Sun. July 13th, 2008 - Sun. July 27th, 2008
Sumo (相撲, sumō?) is a competitive contact sport where two wrestlers (rikishi) attempt to force one another out of a circular ring (dohyo) or to touch the ground with anything other than the soles of the feet. The sport originated in Japan, the only country where it is practiced professionally. The Japanese consider sumo a gendai budō (a modern Japanese martial art), though the sport has a history spanning many centuries.
The sumo tradition is very ancient, and even today the sport includes many ritual elements, such as the use of salt for purification, from the days sumo was used in the Shinto religion. Life as a rikishi is highly regimented, with rules laid down by the Sumo Association. Professional sumo wrestlers are required to live in communal "sumo training stables" known in Japanese as heya where all aspects of their daily lives - from meals to their manner of dress - are dictated by strict tradition.
Origens of Sumo:
In addition to its use as a trial of strength in combat, it has also been associated with Shinto ritual, and even today certain shrines carry out forms of ritual dance where a human is said to wrestle with a kami (a Shinto divine spirit). It was an important ritual at the imperial court. Representatives of each province were ordered to attend the contest at the court and fight. They were required to pay for their travels themselves. The contest was known as sumai no sechie, or "sumai party."
Winning a Sumo bout:
The winner of a sumo bout is either:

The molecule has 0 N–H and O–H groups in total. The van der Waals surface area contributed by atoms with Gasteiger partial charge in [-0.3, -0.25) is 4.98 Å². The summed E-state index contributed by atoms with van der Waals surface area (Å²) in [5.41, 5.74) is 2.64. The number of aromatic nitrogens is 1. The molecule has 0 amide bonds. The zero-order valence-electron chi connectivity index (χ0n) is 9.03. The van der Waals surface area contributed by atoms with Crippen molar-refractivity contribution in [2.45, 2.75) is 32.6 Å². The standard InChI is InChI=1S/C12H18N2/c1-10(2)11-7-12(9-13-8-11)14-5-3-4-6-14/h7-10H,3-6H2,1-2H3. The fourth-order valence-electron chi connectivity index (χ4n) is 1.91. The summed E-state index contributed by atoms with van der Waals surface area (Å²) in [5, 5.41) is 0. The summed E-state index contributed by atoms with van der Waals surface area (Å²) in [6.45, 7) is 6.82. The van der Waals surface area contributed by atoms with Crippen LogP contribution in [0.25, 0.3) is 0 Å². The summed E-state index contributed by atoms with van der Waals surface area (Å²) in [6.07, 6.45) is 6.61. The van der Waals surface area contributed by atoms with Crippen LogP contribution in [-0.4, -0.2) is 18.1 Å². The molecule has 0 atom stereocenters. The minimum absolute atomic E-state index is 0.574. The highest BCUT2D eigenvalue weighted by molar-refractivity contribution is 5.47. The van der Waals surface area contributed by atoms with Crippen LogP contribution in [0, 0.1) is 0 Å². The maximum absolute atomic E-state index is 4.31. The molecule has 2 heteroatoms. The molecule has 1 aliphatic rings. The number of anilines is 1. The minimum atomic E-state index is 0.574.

The first wrestler to force his opponent to step out of the ring.
The first wrestler to force his opponent to touch the ground with any part of his body other than the bottom of his feet.
On rare occasions the referee or judges may award the win to the wrestler who touched the ground first; this happens if both wrestlers touch the ground at nearly the same time and it is decided that the wrestler who touched the ground second had no chance of winning as, due to the superior sumo of his opponent, he was already in an irrecoverable position. The losing wrestler is referred to as being shini-tai (“dead body”) in this case.
There are also a number of other rarely used rules that can be used to determine the winner. For example a wrestler using an illegal technique (or kinjite) automatically loses, as does one whose mawashi (or belt) becomes completely undone. A wrestler failing to turn up for his bout (including through a prior injury) also automatically loses (fusenpai). After the winner is declared, an off-stage gyoji (or referee) determines the kimarite (or winning technique) used in the bout, which is then announced to the audience.
Matches often last only a few seconds, as usually one wrestler is quickly ousted from the circle or thrown to the ground. However, they can occasionally last for several minutes. Each match is preceded by an elaborate ceremonial ritual. The wrestlers themselves are renowned for their great girth, as body mass is often a winning factor in sumo, though with skill, smaller wrestlers can topple far larger opponents.
Sumo matches take place in a dohyō (土俵): a ring, 4.55 metres in diameter, of rice-straw bales on top of a platform made of clay mixed with sand. A new dohyō is built for each tournament by the yobidashi. At the center are two white lines, the shikiri-sen, behind which the wrestlers position themselves at the start of the bout. A roof resembling that of a Shinto shrine may be suspended over the dohyō.(info from wikepedia)
My dream one day, is to see a live Sumo match. This is one of the reasons that I have always wanted to visit Japan. For those of you headed that way, here is the upcoming schedule:
Aichi Prefectural Gymnasium - Nagoya
tickets now on sale
Advanced ticket purchases can now be made through the Telephone Reservation Service, the July Tournament Official Homepage (see The Chunichi Shimbun Homepage), the various sumo "tea houses" and Play Guides.
* Advanced ticket purchases can be made at the venue from June 12th.(10:00 AM - 5:00 PM / closed Saturdays, Sundays & holidays)
2008 July Tournament Advanced Ticket Information